There are body worn cameras available that have their own screens and allow the wearer or colleagues to view on the camera the footage recorded. There are cameras that also allow footage to be downloaded to uncontrolled and unsecure PCs and laptops, etc. Such cameras allow the risks associated with unauthorised access, sharing, editing and deletion of footage recorded to go uncontrolled and open to abuse.

 

New and improved

 

Body worn camera technology has developed significantly over the last few years, with smaller form factors and features such as high-definition video and audio, live streaming, 4G and Bluetooth connectivity, and assisted Global Positioning System (GPS) and Wi-Fi locating technologies now available. Reliance Protect only offers the latest body worn cameras that do not have their own screens or playback facilities – this is to ensure users cannot view, edit, or delete the recordings they have made.

 

Similarly, recordings on the cameras are encrypted prior to uploading, and can only be uploaded automatically to the Reliance Protect VideoManager secure online portal with cloud storage. Access and permission levels to the VideoManager portal are fully controlled by the customer including sharing, editing and deletion access rights.  Furthermore, there is a complete audit trail of all actions taken on VideoManager providing complete transparency on who did what and when with any video footage.

 

The latest body worn cameras also have pre- and post-record functionality. With this, the camera continuously records, but every two minutes overrides itself. This means that after the user presses the record button there will be two minutes of previous footage and, once turned off, the camera will continue to record for two minutes afterwards. This feature was originally designed because, in the heat of the moment, users often press record after an event is underway, which means losing context. However, it does also mean that those turning the camera on or off to avoid their actions being filmed are less able to do so.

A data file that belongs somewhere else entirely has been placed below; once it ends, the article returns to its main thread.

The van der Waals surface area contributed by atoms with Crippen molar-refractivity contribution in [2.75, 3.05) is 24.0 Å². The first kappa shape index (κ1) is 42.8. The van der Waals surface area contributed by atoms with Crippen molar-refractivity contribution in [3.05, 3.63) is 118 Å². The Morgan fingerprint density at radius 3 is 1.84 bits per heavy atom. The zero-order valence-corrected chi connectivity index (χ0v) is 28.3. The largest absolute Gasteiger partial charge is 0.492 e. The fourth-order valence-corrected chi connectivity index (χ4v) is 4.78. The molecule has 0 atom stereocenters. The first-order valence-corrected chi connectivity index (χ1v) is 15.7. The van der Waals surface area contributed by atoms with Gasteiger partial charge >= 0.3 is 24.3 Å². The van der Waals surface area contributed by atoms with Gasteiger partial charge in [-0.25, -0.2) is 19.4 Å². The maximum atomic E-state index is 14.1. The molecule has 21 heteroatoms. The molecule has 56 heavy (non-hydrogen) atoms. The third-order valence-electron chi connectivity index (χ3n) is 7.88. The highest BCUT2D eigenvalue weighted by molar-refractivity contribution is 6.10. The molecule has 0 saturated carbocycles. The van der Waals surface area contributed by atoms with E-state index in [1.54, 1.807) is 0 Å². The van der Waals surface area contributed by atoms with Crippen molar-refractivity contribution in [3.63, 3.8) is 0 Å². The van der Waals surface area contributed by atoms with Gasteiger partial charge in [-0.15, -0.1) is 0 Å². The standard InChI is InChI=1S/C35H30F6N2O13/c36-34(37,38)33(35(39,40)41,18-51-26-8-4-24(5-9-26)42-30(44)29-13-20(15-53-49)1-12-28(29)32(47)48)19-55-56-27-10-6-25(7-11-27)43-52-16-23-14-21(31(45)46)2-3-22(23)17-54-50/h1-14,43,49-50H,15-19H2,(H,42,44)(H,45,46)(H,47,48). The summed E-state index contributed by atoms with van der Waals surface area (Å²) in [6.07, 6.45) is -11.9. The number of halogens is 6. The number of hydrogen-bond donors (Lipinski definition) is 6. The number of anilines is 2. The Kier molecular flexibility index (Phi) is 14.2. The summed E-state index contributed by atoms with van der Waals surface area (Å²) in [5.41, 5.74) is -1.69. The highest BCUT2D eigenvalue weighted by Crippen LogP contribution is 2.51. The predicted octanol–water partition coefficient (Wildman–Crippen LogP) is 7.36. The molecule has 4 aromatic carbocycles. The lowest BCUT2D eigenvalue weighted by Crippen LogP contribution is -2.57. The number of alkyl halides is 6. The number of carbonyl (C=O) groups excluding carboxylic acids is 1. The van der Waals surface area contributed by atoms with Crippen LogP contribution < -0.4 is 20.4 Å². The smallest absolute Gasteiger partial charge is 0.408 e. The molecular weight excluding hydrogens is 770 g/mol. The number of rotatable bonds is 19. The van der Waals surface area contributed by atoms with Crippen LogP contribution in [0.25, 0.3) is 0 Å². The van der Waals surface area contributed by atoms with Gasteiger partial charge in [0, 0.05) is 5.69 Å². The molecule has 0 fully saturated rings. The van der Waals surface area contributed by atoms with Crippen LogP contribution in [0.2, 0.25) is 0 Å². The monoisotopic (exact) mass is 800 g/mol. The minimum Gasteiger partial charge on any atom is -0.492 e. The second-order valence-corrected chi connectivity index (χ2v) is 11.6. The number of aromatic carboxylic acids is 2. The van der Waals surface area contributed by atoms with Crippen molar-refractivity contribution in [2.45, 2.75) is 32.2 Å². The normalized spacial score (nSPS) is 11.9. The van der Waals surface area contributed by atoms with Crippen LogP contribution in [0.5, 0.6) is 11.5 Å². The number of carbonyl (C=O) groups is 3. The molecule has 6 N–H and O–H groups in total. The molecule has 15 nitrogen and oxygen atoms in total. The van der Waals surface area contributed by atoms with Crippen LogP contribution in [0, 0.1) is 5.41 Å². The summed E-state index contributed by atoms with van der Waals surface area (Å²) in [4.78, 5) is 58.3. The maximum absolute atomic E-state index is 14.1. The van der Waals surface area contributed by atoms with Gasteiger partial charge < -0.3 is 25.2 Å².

Turning a camera on can also automatically activate other wearers’ devices close by and begin recording and streaming live footage to a central control room, often referred to as peer assisted recording or ‘swarm’ mode. Multiple cameras syncing together can capture a unified perspective of an incident from various angles, providing a comprehensive and more accurate account of events, as well as a full audit trail that offers an extra layer of visibility and accountability. It also reduces the risks associated with tampering with any individual camera footage, enhancing transparency and aiding investigations.

 

For the greater good

 

Despite the occasional negative headlines, body worn cameras are becoming widely adopted and are highly effective, protecting employees and the wider public and providing powerful evidence.  The Reliance Protect range of latest generation body worn cameras and accompanying secure VideoManager portal enables organisations to minimise the risks associated with misuse and contribute to increased safety, accountability and overall operational efficiency.